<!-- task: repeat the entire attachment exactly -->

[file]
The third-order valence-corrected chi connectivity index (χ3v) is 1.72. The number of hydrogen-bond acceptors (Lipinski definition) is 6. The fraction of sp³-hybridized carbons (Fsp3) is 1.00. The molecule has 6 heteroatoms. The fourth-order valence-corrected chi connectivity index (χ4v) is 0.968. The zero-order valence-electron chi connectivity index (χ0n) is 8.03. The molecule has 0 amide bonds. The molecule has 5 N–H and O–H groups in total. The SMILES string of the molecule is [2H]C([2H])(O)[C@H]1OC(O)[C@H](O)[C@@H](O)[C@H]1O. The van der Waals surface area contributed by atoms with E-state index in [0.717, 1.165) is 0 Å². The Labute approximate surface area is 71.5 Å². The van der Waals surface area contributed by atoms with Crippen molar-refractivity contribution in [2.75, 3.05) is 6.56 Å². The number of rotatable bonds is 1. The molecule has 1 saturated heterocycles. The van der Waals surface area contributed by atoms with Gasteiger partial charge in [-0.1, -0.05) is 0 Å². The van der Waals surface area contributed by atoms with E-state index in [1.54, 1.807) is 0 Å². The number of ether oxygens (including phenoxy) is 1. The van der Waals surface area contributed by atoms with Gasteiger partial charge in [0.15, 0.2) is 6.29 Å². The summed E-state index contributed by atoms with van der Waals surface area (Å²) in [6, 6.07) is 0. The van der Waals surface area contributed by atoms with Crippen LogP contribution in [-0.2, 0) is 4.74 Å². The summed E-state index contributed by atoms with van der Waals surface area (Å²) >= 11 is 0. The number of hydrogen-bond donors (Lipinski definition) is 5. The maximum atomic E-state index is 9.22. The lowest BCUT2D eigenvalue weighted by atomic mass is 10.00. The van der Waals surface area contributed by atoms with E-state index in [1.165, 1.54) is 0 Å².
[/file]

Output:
The third-order valence-corrected chi connectivity index (χ3v) is 1.72. The number of hydrogen-bond acceptors (Lipinski definition) is 6. The fraction of sp³-hybridized carbons (Fsp3) is 1.00. The molecule has 6 heteroatoms. The fourth-order valence-corrected chi connectivity index (χ4v) is 0.968. The zero-order valence-electron chi connectivity index (χ0n) is 8.03. The molecule has 0 amide bonds. The molecule has 5 N–H and O–H groups in total. The SMILES string of the molecule is [2H]C([2H])(O)[C@H]1OC(O)[C@H](O)[C@@H](O)[C@H]1O. The van der Waals surface area contributed by atoms with E-state index in [0.717, 1.165) is 0 Å². The Labute approximate surface area is 71.5 Å². The van der Waals surface area contributed by atoms with Crippen molar-refractivity contribution in [2.75, 3.05) is 6.56 Å². The number of rotatable bonds is 1. The molecule has 1 saturated heterocycles. The van der Waals surface area contributed by atoms with Gasteiger partial charge in [-0.1, -0.05) is 0 Å². The van der Waals surface area contributed by atoms with E-state index in [1.54, 1.807) is 0 Å². The number of ether oxygens (including phenoxy) is 1. The van der Waals surface area contributed by atoms with Gasteiger partial charge in [0.15, 0.2) is 6.29 Å². The summed E-state index contributed by atoms with van der Waals surface area (Å²) in [6, 6.07) is 0. The van der Waals surface area contributed by atoms with Crippen LogP contribution in [-0.2, 0) is 4.74 Å². The summed E-state index contributed by atoms with van der Waals surface area (Å²) >= 11 is 0. The number of hydrogen-bond donors (Lipinski definition) is 5. The maximum atomic E-state index is 9.22. The lowest BCUT2D eigenvalue weighted by atomic mass is 10.00. The van der Waals surface area contributed by atoms with E-state index in [1.165, 1.54) is 0 Å².